The bottom line
As all three scholars mentioned, no one Bible is better in all ways than every other.
Still, the general consensus is that the NABRE is one of the most solid choices for Catholics. It is produced under the auspices of the U.S.C.C.B., which has approved the text, notes and cross-references. While the translation tends to be somewhat literal, Father Clifford said that this is not a major impediment to its readability.
Another good translation is the New Revised Standard Version. This version was spearheaded mainly by Protestant biblical scholars, with a handful of Jewish and Catholic translators also joining in the effort. There is little that is controversial in the translation; in fact, the Canadian Conference of Catholic Bishops employs it for liturgical readings. And for those who are looking for a translation that is more inclusive, Father Clifford says that the N.R.S.V. uses largely gender-neutral language. Unlike the NABRE, the base translation is sparing in its commentary and cross-references, but there are scholarly editions of the N.R.S.V. which offer an abundance of notes, such as the New Oxford Annotated Bible.
Another option for accessing Scripture is the New Jewish Publication Society’s translation of the Hebrew Scriptures. Given that it is a work of Jewish scholarship, this edition does not include the New Testament or the books of the Apocrypha. Even so, Father Clifford says that he employs this translation in classes he teaches, in addition to Christian Bibles. The N.J.P.S. includes commentaries at the bottom of each page that cite leading Jewish intellectuals from across the centuries, like Ibn Ezra and Rashi. This translation provides a fresh perspective on otherwise familiar texts, allowing Catholics to read them in much the same way Jews during the life of Jesus would have done.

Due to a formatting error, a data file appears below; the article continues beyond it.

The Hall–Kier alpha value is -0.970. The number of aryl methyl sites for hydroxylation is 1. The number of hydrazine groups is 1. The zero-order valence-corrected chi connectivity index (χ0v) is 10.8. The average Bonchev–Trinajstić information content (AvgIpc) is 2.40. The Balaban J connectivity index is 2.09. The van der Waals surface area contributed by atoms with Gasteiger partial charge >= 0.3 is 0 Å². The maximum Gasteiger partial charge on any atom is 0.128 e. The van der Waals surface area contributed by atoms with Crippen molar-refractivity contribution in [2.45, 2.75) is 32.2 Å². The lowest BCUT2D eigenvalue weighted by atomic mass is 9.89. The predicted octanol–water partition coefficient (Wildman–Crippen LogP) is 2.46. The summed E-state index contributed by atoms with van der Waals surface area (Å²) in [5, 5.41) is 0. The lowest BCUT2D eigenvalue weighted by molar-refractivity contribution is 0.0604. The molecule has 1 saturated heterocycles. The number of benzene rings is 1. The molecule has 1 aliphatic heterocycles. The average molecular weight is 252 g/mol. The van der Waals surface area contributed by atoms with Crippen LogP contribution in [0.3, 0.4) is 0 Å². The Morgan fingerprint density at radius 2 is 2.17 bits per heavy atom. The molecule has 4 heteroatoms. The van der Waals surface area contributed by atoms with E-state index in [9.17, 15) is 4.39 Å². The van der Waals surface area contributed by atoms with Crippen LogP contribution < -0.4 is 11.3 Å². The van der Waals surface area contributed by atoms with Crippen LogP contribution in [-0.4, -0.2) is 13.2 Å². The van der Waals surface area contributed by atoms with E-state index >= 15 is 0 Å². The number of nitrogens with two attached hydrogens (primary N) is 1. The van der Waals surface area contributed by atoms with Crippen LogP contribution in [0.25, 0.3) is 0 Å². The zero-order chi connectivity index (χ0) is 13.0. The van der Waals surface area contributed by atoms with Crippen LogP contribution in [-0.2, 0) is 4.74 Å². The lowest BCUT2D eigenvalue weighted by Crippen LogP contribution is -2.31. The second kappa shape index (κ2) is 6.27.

No matter the translation, though, Ms. Sperry says that the end goal for Catholics looking to explore Scripture should be to grow closer to Christ, the incarnate Word of God. As the Catechism of the Catholic Church articulates it, “The Christian faith is not a ‘religion of the book.’ Christianity is the religion of the ‘Word’ of God, a word which is ‘not a written and mute word, but the Word which is incarnate and living’” (No. 108).
Correction, Oct. 1, 2021: This article previously stated that the Vatican, approved the text, notes and cross-references for the NABRE. The U.S.C.C.B. approved these, per Canon Law.